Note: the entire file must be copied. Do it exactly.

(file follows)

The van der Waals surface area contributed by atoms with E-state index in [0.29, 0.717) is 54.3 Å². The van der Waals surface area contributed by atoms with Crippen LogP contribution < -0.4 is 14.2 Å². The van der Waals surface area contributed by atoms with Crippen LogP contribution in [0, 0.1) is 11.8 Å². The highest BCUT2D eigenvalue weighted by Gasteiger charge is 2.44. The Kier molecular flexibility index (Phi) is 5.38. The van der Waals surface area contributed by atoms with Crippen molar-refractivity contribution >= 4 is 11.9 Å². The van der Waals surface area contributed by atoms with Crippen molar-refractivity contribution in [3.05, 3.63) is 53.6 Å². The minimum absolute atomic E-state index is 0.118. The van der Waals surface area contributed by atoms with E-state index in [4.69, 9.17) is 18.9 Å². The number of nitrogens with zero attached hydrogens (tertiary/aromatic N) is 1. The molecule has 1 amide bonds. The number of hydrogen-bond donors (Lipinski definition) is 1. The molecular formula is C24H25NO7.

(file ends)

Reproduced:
The van der Waals surface area contributed by atoms with E-state index in [0.29, 0.717) is 54.3 Å². The van der Waals surface area contributed by atoms with Crippen LogP contribution < -0.4 is 14.2 Å². The van der Waals surface area contributed by atoms with Crippen LogP contribution in [0, 0.1) is 11.8 Å². The highest BCUT2D eigenvalue weighted by Gasteiger charge is 2.44. The Kier molecular flexibility index (Phi) is 5.38. The van der Waals surface area contributed by atoms with Crippen molar-refractivity contribution >= 4 is 11.9 Å². The van der Waals surface area contributed by atoms with Crippen molar-refractivity contribution in [3.05, 3.63) is 53.6 Å². The minimum absolute atomic E-state index is 0.118. The van der Waals surface area contributed by atoms with E-state index in [4.69, 9.17) is 18.9 Å². The number of nitrogens with zero attached hydrogens (tertiary/aromatic N) is 1. The molecule has 1 amide bonds. The number of hydrogen-bond donors (Lipinski definition) is 1. The molecular formula is C24H25NO7.